The departments of home affairs in South Africa and Zimbabwe have extended the deadline for the contentious issuing of passports to Zimbabweans in South Africa by an extra month.
The deadline was set for June 2011, however talks between ministers from both countries this week have seen the date moved to the end of July in order to process an outstanding 60 000 passports.
South African Minister of Home Affairs Nkosazana Dlamini-Zuma and her Zimbabwean counterparts Kembo Mohadi and Theresa Makoni discussed the matter at a briefing in Pretoria on Tuesday.
The process began in September last year and has been plagued by problems of long queues, confusion about requirements and necessary documents, backlogs and delays. The department of home affairs has seen several court applications being lodged against it in an attempt to force it to issue outstanding permits.
The initial deadline for the issuing of passports was set for end the of December 2010. However, it proved difficult for Zimbabweans to acquire passports from their country, leading to an extension of the deadline.
Mohadi said, “At the rate we are churning out passports in Zimbabwe, in about 20 weeks [end of July] we would have issued all the outstanding passports.”
Co-minister, Makoni said, “According to the registrar general, he will be able to meet the requirements without needing assistance — By using Saturdays and Sundays, he will be able to produce 3 000 passports a week.”
Dlamini-Zuma said this new extension will help those Zimbabweans who have not yet applied for passports. There were no intentions to have any more extensions.
“We shouldn’t have any problems left by the end of July,” said Makoni.
Legal Zimbabwean immigrants
However Mohadi said 20 weeks does not mark the end of the process. “There’ll always be new [Zimbabwean] people coming into South Africa.”
The only difference, Dlamini-Zuma pointed out, is that there will be no reason for them not to have a passport.
“We have registered close to 280 000 Zimbabweans, only about 60 000 of these still do not have passports,” said Dlamini-Zuma.
She indicated that the registered number was only reflective of a percentage of Zimbabweans living in South Africa who were not documented, emphasising that there were Zimbabweans living in South Africa who had proper documentation before the process begun.
Dlamini-Zuma said that of those who do not have passports, only half had applied for them at the close of the process.
Not just Zimbabweans
More than half of those who did not apply for passports couldn’t because they had no documentation to prove they were from Zimbabwe.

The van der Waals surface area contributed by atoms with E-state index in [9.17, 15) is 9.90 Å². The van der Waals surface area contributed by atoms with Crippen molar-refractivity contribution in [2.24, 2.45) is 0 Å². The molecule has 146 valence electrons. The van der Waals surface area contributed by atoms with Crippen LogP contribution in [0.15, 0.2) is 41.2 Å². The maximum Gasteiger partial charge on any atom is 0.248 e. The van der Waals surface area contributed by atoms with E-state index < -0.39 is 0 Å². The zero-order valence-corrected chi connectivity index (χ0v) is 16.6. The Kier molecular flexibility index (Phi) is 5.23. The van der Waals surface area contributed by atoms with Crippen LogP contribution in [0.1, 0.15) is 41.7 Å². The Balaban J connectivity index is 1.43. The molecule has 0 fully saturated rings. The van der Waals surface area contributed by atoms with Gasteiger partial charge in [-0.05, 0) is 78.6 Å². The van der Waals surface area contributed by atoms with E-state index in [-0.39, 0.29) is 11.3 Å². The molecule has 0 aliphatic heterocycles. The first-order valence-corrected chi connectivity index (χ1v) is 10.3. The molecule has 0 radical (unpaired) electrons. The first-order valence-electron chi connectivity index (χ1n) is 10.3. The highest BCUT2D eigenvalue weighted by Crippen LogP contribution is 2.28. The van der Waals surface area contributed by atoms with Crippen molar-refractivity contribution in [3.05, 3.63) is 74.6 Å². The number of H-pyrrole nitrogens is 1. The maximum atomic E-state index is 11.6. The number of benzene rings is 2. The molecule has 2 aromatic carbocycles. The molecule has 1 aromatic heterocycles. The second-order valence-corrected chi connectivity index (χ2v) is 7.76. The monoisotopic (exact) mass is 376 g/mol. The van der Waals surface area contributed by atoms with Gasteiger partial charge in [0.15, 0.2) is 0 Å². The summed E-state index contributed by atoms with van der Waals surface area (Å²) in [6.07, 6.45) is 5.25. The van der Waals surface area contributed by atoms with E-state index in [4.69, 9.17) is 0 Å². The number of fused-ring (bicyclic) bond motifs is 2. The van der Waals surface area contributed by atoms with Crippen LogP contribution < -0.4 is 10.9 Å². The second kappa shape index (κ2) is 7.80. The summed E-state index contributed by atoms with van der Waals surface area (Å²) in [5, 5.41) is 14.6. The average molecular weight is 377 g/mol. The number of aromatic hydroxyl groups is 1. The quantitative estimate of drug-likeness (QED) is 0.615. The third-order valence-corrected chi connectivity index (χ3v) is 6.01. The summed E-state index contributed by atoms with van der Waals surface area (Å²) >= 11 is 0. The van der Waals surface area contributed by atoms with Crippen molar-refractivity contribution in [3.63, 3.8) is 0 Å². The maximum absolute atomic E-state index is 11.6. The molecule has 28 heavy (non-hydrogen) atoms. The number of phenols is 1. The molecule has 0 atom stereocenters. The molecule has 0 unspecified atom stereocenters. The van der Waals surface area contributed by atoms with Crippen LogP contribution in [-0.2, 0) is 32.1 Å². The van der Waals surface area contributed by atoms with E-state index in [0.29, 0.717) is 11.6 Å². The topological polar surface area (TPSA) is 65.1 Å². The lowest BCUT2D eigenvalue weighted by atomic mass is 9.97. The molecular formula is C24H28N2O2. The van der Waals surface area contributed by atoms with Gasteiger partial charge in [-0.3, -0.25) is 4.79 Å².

Their names will be handed over to Zimbabwean authorities for verification.
“Those who do not appear on the [Zimbabwean] database will undergo interviews,” said Dlamini-Zuma.
Makoni added: “It is not necessarily correct that all of them will be Zimbabweans,” explaining that other foreign nationals in South Africa may have used this opportunity, resulting in an inflation of the number.
The bilateral talks held between the ministers also tackled the issues around movement of people in the region.
The issue of refugees seemed to have been at the centre of these discussions with all the ministers emphasising that refugees should seek for asylum in a country closest to their own.
What is a refugee?
They said, because South Africa was seen as a developed economy compared to the rest to other African states, it is vulnerable to attracting people. The ministers called on the assistance of security and justice in other countries because it had become difficult to identify legitimate refugees.
They said it shouldn’t be easy for a refugee to pass through a number of countries and borders to come and seek refuge in South Africa.
“A refugee will seek refuge in the next country, not borders away,” said Mohadi.
Concerns around this issue were over individual motives, and “People who deliberately come into the country illegally”, said Dlamini-Zuma.
Zimbabwe’s concern also involved its close proximity to South Africa. “We are used as the passage to South Africa,” said Mohadi.
However, the ministers said talks around movement in the region needed to be discussed by the Southern Africa Development Community and possibly the African Union.